Oxbow Hires New Girls Basketball Coach, Replacing Musty
Oxbow girls basketball coach Felicia Kingsbury. Valley News - Jared Pendak
Bradford, Vt. — In a difficult time for Oxbow athletics, Felicia Kingsbury is hoping to help provide a positive transition.
Kingsbury, 26, was approved Tuesday by Oxbow’s school board to become the girls basketball team’s fourth coach, replacing former coach and physical education teacher Brian Musty.
Musty, who coached the program for the last 14 seasons and also coached girls varsity soccer and lacrosse while teaching at Oxbow, was arrested Nov. 5 and charged with aggravated sex assault of a minor. He remains on paid leave after pleading not guilty.
Kingsbury, as Felicia Garrett, played four varsity seasons for Musty’s Olympians, graduating in 2004 after scoring 840 points. She scored 9.5 points per game as a sophomore in 2001-02, when the O’s beat Montpelier for the Vermont Division II state championship. Oxbow returned to the final each of the next two seasons, going 61-8 in Garrett’s three years as a starting guard.
“It’s quite an honor,” said Kingsbury, who spent 2006-10 as the Olympians’ girls jayvee coach before serving 2010-11 as a girls varsity assistant and last year as the girls middle school coach. “When this whole situation (concerning Musty) occurred, I had no thoughts about this. (Oxbow athletic director) Rich (Thornton) contacted me and asked if I’d be interested in doing it.
“Every coach wants to reach higher and (becoming a varsity coach) would be the next big goal. I have a lot to learn, but I also have a lot to give back.”
Kingsbury was one of several finalists for the position after an urgent three-week search to replace Musty with the season fast approaching. Oxbow began its preaseason this week and opens the season at home against Lake Region on Dec. 11.
“Any time you lose a coach, there’s always some (urgency) to replace them,” Thornton said. “When it happens like this, just before basketball season, it was kind of a double whammy for us. We had to be proactive. We were still able to get some strong candidates through word-of-mouth and advertising. Felicia rose above in the process.”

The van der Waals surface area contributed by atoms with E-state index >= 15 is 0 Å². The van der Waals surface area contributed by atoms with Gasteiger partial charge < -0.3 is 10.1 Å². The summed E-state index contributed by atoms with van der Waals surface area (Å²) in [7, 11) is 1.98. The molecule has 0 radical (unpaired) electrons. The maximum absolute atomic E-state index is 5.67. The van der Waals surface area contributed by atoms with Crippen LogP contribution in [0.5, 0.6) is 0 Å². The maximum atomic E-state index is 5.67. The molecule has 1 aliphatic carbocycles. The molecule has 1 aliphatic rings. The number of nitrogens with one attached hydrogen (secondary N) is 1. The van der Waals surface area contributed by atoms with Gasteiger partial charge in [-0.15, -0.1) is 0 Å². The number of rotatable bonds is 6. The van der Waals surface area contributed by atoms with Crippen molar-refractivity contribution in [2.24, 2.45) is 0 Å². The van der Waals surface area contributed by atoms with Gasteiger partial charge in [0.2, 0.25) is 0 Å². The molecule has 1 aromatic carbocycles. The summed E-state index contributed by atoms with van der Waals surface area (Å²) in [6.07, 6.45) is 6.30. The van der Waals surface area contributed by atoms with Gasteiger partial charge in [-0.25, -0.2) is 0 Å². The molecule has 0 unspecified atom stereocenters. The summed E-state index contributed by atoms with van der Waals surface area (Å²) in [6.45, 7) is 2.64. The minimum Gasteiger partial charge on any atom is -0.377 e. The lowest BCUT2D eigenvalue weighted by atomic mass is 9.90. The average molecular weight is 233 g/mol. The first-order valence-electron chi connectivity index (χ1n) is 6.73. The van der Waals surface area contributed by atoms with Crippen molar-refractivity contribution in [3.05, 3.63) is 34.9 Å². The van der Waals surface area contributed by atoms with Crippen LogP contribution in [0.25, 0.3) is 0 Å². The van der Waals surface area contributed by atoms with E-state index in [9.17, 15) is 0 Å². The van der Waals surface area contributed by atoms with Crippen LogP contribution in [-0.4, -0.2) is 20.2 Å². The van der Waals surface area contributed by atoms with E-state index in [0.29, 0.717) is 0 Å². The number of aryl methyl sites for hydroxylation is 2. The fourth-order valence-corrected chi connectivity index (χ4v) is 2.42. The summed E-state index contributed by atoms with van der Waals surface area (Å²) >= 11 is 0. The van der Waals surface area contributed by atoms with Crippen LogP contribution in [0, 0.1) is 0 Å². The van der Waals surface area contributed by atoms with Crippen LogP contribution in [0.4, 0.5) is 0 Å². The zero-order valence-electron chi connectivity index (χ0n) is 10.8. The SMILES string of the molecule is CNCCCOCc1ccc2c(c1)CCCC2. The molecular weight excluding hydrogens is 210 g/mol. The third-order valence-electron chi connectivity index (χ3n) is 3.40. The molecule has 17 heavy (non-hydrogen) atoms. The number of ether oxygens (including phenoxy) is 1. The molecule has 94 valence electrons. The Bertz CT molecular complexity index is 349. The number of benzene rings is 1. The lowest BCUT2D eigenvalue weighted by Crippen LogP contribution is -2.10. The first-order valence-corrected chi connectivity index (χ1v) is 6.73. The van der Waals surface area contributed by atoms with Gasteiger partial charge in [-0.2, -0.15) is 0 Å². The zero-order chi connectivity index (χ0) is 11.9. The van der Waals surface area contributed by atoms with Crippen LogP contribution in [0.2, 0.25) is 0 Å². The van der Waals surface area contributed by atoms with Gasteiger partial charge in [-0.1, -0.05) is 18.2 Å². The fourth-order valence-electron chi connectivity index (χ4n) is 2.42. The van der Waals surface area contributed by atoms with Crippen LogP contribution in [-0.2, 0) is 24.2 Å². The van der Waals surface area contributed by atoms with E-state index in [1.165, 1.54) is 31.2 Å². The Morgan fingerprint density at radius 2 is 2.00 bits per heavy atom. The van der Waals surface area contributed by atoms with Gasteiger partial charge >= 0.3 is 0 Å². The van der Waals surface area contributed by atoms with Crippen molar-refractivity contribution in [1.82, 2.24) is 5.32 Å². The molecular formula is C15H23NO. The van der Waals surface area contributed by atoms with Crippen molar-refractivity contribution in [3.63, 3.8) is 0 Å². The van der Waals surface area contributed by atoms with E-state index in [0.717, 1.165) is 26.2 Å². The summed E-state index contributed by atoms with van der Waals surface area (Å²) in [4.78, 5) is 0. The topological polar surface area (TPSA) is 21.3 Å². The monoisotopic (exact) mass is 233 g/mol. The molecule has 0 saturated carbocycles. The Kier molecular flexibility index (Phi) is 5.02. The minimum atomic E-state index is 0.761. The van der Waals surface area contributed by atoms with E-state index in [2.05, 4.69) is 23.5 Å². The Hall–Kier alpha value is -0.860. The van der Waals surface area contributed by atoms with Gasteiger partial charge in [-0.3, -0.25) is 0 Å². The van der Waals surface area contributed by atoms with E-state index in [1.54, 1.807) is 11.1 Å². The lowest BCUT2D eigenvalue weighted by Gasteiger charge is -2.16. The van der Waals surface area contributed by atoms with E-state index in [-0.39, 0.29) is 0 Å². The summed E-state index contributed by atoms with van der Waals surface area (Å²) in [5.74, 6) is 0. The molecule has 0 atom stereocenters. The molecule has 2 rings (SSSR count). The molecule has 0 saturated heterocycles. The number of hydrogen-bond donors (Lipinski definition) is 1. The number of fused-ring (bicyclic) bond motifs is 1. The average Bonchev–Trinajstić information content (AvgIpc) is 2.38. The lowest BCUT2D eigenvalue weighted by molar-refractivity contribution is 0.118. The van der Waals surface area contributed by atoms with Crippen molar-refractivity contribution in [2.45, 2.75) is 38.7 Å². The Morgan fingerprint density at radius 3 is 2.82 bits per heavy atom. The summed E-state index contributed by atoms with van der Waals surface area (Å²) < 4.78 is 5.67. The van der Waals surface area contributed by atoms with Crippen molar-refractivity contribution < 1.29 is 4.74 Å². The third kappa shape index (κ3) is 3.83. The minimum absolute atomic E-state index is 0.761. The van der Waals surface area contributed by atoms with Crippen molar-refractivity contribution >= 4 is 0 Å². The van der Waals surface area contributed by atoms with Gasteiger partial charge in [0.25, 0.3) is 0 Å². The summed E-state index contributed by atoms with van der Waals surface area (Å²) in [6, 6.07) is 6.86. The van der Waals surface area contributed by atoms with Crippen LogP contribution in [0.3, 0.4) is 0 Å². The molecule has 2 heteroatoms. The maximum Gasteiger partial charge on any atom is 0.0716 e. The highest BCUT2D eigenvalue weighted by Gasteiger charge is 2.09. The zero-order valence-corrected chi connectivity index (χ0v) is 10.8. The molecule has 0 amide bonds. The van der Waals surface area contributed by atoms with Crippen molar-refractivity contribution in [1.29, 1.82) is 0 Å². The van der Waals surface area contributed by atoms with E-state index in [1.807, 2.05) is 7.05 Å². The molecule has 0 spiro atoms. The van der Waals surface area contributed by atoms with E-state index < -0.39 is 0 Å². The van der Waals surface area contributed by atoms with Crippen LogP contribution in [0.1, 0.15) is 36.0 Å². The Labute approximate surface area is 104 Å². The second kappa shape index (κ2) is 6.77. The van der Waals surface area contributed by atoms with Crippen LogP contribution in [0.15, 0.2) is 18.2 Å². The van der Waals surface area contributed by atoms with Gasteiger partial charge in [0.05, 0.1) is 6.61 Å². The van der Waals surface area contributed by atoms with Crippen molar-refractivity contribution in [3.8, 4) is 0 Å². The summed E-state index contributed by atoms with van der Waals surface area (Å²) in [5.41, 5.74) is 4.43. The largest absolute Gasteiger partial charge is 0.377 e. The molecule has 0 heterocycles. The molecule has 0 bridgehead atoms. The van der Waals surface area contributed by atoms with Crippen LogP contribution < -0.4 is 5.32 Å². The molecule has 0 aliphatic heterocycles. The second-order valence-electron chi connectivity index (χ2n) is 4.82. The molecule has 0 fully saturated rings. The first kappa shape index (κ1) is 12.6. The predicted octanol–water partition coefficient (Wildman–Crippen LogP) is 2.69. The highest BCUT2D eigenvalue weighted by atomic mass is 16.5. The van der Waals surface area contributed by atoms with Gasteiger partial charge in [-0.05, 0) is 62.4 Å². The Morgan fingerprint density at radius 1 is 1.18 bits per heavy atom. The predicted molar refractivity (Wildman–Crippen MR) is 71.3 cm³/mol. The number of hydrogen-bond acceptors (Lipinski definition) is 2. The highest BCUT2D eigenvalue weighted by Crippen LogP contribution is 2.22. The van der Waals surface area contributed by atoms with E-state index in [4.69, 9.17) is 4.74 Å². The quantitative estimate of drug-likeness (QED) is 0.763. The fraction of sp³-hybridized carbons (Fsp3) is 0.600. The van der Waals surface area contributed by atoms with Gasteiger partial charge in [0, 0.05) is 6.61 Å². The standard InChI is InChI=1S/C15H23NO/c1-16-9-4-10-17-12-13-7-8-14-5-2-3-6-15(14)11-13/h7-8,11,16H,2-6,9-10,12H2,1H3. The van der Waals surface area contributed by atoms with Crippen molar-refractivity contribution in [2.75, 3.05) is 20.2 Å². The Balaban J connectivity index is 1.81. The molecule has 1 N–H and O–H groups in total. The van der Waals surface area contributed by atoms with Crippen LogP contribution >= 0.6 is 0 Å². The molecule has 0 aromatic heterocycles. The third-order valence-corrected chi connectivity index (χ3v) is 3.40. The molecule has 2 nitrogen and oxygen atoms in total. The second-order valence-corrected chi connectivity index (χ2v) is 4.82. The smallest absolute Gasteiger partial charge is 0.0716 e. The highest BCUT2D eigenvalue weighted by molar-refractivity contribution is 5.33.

Kingsbury, who played for Norwich University’s women’s basketball team while living on the Northfield, Vt., campus as a college freshman, converted to a commuter student as a sophomore in 2006 and accepted the Oxbow jayvee job. Though she’d had no previous ambitions to coach, her teams garnered winning records during each of her four seasons before she stepped down while pregnant with her daughter, Addison. She stayed involved as a girls’ assistant varsity coach during the 2010-11 season and as the girls’ middle school coach last year.
“The only experience I had (before the jayvee job) was helping with Musty’s AAU team (the Green Streaks),” Kingsbury said. “I was 19 when I took over jayvee. It was kind of different, being so young. I don’t want to say I was naive, but I wasn’t as focused as I imagine I could have been.”
The Olympians, who beat Enosburg in last year’s D-III final for their 13th state crown, return just four players — all of whom played for Kingsbury at the jayvee level. While Kingsbury said the girls should be ready for “a new strategy, a new style,” she acknowledged a lot of her basketball acumen had been derived from Musty’s tutelage.
Senior guard Emily Speck expects a smooth transition. “We’ve only had two practices so far, but she’s really been pushing us,” she said. “She knows us as a team and she knows what’s going to work well. She’s smart.”
As for the shock waves sent through the program in the wake of the allegations against Musty, junior Mikayla Hodge admitted it’s been trying.
“It’s been difficult. ... It’s been tough on all of us,” she said. “I don’t really know what to say. We’ve got to move on to a new season.”
Said Speck: “We’re focused on this season as a team. We welcome Felicia and she’s going to do a great job.”
Musty’s teams went 211-123 (.632) with a playoff record of 23-12 and two titles.
Jared Pendak can be reached at email@example.com or 603-727-3306.